By 1922 Harry was supervising other independent productions for distribution by CBC and soon after, produced CBC’s first feature film, the lucrative MORE TO BE PITIED THAN SCORNED, which solidified the company’s vision for its future.
1924 CBC BECOMES COLUMBIA PICTURES CORPORATION
In January of 1924, CBC was incorporated as Columbia Pictures Corporation with Jack Cohn as head of sales and Harry Cohn as the head of production. In the following year, Harry began to purchase other small studios in the vicinity creating one large studio lot. For the next eight years, Harry’s smart business acumen and ability to spot talent greatly influenced the quality of Columbia’s productions and allowed Harry to fulfill his aspirations of building Columbia into a studio that could compete with the majors.
1930 FRANK CAPRA'S MAGIC TOUCH
Harry’s gift for finding the best writers, producers, directors and actors to work on his productions was well known in Hollywood. A prime example of this was the hiring of Frank Capra who made several profitable and crowd-pleasing films for Columbia which would go on to become some of the studio’s “classics.” He groomed numerous actors who ultimately became some of the biggest stars of the day, including Barbara Stanwyck, James Stewart, Gary Cooper, Irene Dunne, Robert Montgomery, Rosalind Russell, Broderick Crawford, Glenn Ford, Judy Holliday the Three Stooges, and Rita Hayworth.
1932 HARRY COHN BECOMES PRESIDENT OF COLUMBIA PICTURES
By 1932 Harry had purchased Joe Brandt’s interest in the company and Harry finally became president of Columbia Pictures, solidifying his stature as one of the great Hollywood moguls. Two years later, Harry won his first Oscar® for Best Picture with IT HAPPENED ONE NIGHT, which earned five Academy Awards® that year.
1940's COLLECTING OSCARS®
Harry’s savvy leadership continued to be evident by the many Oscars® that were garnered for Columbia under his watchful eye and by the number of all-time great films that still endure today, such as FROM HERE TO ETERNITY, ON THE WATERFRONT, YOU CAN'T TAKE IT WITH YOU, MR. SMITH GOES TO WASHINGTON, BORN YESTERDAY, HERE COMES MR. JORDAN, COVER GIRL, THE JOLSON STORY, and THE BRIDGE OVER THE RIVER KWAI.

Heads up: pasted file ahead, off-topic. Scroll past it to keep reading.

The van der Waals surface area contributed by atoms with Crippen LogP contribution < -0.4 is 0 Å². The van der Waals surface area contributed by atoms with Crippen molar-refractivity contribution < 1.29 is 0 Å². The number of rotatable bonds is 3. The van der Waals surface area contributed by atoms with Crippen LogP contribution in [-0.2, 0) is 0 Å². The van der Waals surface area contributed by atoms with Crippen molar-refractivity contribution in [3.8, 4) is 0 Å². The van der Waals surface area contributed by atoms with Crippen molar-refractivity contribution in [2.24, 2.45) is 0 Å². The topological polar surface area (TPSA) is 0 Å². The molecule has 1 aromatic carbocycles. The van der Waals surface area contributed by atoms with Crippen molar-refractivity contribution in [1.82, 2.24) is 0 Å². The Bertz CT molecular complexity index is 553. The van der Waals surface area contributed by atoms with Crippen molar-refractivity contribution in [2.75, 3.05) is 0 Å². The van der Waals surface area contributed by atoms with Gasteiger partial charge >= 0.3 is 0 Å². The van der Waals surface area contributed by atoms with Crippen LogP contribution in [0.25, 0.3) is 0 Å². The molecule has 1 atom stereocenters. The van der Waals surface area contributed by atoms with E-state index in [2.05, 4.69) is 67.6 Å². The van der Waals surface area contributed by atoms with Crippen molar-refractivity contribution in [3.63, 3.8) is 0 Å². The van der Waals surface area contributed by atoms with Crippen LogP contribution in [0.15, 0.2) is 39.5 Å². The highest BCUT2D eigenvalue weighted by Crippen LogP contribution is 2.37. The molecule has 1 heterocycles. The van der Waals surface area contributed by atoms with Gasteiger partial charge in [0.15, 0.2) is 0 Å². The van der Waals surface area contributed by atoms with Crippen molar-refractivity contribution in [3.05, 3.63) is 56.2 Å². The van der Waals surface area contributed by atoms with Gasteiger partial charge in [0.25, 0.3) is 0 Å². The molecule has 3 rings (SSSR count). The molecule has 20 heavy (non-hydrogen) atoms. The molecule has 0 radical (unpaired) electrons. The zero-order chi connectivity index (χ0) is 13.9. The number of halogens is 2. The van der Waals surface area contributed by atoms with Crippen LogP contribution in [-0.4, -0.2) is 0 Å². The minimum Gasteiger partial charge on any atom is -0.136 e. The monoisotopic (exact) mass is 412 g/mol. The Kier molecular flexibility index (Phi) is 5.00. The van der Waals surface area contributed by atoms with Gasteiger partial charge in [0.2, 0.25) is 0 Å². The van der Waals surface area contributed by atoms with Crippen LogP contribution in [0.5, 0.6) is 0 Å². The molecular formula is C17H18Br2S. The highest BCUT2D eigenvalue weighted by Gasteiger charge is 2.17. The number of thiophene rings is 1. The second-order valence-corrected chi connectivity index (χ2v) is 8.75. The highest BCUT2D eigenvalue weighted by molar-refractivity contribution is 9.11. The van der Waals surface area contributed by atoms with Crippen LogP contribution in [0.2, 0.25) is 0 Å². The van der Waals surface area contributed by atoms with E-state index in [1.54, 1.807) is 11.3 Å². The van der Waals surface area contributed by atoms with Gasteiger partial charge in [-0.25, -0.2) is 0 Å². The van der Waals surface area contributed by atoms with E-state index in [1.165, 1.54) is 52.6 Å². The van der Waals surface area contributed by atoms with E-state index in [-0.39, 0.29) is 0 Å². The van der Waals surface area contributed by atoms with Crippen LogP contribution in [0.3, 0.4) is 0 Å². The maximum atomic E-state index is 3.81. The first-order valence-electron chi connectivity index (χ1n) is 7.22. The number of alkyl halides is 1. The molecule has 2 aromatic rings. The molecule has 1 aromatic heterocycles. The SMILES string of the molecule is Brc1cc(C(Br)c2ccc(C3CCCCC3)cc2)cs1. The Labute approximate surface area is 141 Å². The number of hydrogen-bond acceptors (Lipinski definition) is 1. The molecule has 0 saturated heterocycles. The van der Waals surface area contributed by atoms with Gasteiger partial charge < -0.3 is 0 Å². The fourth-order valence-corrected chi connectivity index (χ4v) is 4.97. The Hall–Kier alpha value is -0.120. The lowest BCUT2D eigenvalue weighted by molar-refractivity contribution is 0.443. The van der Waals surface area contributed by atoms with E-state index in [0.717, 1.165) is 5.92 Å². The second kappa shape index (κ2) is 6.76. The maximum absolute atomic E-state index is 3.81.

1950's THE MOST PROFITABLE STUDIO IN HOLLYWOOD
Providing a supportive environment for Harry’s talent to do their best work kept filmmakers like Capra coming back to the studio to work again and again, making Columbia the most profitable studio in Hollywood by the 1950’s. Because of Harry’s characteristic bluster and dominance over his studio and his staff, much of Columbia’s lore is about him. He was both disliked and loved, and ran the studio with an iron hand. His offices were equipped with listening devices that were hidden predominantly in the writers building so he could hear what his writers were discussing; since he hand-picked the writers himself, he wanted to make sure they were working on projects that he initiated.
1958 HARRY COHN'S LEGACY
Harry Cohn passed away just before the Academy Awards® ceremony in February 1958, three years after his brother Jack. Over 2,000 people attended his funeral held on Stages 12 and 14 of the Columbia lot at Sunset and Gower. The Columbia Lady logo was draped near the casket. Although one of the most controversial of the Hollywood studio moguls, even Harry’s detractors couldn’t help but acknowledge his success, prompting the now famous quote by comedian Red Skelton at Harry’s funeral, “It proves what Harry always said, ‘Give the public what they want and they’ll come out for it.’ - Marc Wanamaker